A new form of resident and patient engagement is being introduced at Baycrest; one that is immersive, social, and most importantly, unaffected by the physical constraints of a healthcare setting. With Rendever’s virtual reality platform, residents and patients will be able to partake in curated experiences, to which they would not otherwise have access.
Through this virtual reality platform, activities are controlled from a tablet and either enjoyed individually or programmed onto multiple headsets simultaneously for group sessions.
“We always saw the unique potential that virtual reality (VR) has for older adults,” says Ran Manor, Director of Innovation at Baycrest. This potential, as it materializes, is multifaceted. With the technology, for instance, older adults who are too frail to travel can virtually revisit a childhood hometown as part of reminiscence therapy. Dementia patients can relax at a simulated beach to help manage responsive behaviours. Others undergoing physical therapy can play personalized, single-player or team games to practice mobility. The capacity of VR that Manor describes also takes the form of more activities geared towards patients of health conditions, or those simply looking for recreation.
Virtual reality can provide older adults with the chance to enter a world of engaging sights, sounds, and adventures, that would be unknown under other circumstances.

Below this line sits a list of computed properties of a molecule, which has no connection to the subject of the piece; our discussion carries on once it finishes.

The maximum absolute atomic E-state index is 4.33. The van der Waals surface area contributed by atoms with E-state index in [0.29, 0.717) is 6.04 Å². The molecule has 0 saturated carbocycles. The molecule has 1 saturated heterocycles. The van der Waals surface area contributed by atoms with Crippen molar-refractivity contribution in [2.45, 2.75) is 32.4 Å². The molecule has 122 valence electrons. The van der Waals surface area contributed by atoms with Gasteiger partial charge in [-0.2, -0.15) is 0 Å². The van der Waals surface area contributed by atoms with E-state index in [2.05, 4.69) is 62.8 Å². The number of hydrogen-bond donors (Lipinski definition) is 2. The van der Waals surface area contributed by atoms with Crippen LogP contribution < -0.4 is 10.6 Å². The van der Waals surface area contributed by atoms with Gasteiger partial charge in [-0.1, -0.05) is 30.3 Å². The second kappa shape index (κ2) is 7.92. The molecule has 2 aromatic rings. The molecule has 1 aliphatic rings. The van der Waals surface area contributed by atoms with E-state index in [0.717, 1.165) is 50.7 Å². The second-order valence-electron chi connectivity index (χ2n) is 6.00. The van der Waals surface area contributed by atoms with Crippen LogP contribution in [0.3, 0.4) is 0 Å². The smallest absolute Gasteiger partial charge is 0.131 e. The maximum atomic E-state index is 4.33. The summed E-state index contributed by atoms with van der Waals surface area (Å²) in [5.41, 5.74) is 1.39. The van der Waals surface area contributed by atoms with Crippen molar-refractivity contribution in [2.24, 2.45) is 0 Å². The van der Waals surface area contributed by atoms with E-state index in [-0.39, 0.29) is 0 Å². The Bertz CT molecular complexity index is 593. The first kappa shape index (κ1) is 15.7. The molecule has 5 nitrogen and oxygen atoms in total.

“This is a tremendously helpful tool,” adds Grace Chung, Innovation Partner at Baycrest. “While it is not intended to replace other forms of recreational or care activities, it can enhance quality of life through the expansion of immersive, virtual experiences.” Older adults are not the only ones whose lives will be enriched – their caregivers and loved ones can be impacted as well.
Visitors will have the opportunity to embark on virtual adventures together with residents or patients; from exploring a museum to spending time at the aquarium. Through bonding over special programmed activities, older adults will gain a social connectedness that was once out of reach for them – even before the pandemic – due to limitations, health-related or otherwise.
“I haven’t heard my mom so animated and excited about something in such a long time,” shares the daughter of a Baycrest resident who experienced virtual travel. “She was in such a great mood after the VR.”
The generous donation of VR equipment to Baycrest was made possible through the Scheinberg Relief Fund. Established by businessman and philanthropist Mark Scheinberg and his family, the fund supports strategic, high-impact initiatives in categories, including elderly care, to meaningfully help communities affected by COVID-19.
“We’re interested in bringing innovation to as many people as possible,” says Manor.
Clinical teams are developing protocols and guidelines for the use of the technology across the Baycrest campus, with emphasis on client safety. These protocols take important factors into account, such as side effects, suitability of videos and medical considerations, to make for the most fitting user experience. Virtual reality champions in the Apotex Centre, Jewish Home for the Aged and Baycrest Hospital have come forward to familiarize themselves with the technology; an involvement that Chung describes as “critical to success and driving innovation, because it engages and works with our key stakeholders.”
The project is being rolled out on specific units and floors across the Baycrest campus. “If this is something that will make residents and patients happy for even 20 minutes and positively impact the rest of their day, it’s worth it,” says Chung.